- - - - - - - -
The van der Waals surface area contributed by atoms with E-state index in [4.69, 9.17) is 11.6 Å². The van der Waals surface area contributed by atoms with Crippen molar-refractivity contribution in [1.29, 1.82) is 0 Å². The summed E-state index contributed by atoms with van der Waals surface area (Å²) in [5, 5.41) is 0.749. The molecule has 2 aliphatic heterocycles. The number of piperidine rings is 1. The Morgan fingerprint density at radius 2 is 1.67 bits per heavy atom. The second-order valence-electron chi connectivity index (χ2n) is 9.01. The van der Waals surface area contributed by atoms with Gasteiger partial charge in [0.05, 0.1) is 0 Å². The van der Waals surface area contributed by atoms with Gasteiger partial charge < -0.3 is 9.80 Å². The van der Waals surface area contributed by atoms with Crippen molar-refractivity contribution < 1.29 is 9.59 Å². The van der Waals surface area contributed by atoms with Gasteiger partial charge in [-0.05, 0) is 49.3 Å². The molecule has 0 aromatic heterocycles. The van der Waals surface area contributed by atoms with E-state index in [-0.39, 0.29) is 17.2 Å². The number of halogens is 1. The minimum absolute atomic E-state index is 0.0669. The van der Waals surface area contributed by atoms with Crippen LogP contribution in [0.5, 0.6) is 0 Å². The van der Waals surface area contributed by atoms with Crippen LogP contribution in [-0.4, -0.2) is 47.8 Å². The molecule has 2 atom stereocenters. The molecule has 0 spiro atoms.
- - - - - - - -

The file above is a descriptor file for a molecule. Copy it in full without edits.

The van der Waals surface area contributed by atoms with E-state index in [4.69, 9.17) is 11.6 Å². The van der Waals surface area contributed by atoms with Crippen molar-refractivity contribution in [1.29, 1.82) is 0 Å². The summed E-state index contributed by atoms with van der Waals surface area (Å²) in [5, 5.41) is 0.749. The molecule has 2 aliphatic heterocycles. The number of piperidine rings is 1. The Morgan fingerprint density at radius 2 is 1.67 bits per heavy atom. The second-order valence-electron chi connectivity index (χ2n) is 9.01. The van der Waals surface area contributed by atoms with Gasteiger partial charge in [0.05, 0.1) is 0 Å². The van der Waals surface area contributed by atoms with Gasteiger partial charge < -0.3 is 9.80 Å². The van der Waals surface area contributed by atoms with Crippen molar-refractivity contribution < 1.29 is 9.59 Å². The van der Waals surface area contributed by atoms with Gasteiger partial charge in [-0.05, 0) is 49.3 Å². The molecule has 0 aromatic heterocycles. The van der Waals surface area contributed by atoms with E-state index in [-0.39, 0.29) is 17.2 Å². The number of halogens is 1. The minimum absolute atomic E-state index is 0.0669. The van der Waals surface area contributed by atoms with Crippen LogP contribution in [0.5, 0.6) is 0 Å². The van der Waals surface area contributed by atoms with Crippen LogP contribution in [-0.4, -0.2) is 47.8 Å². The molecule has 2 atom stereocenters. The molecule has 0 spiro atoms.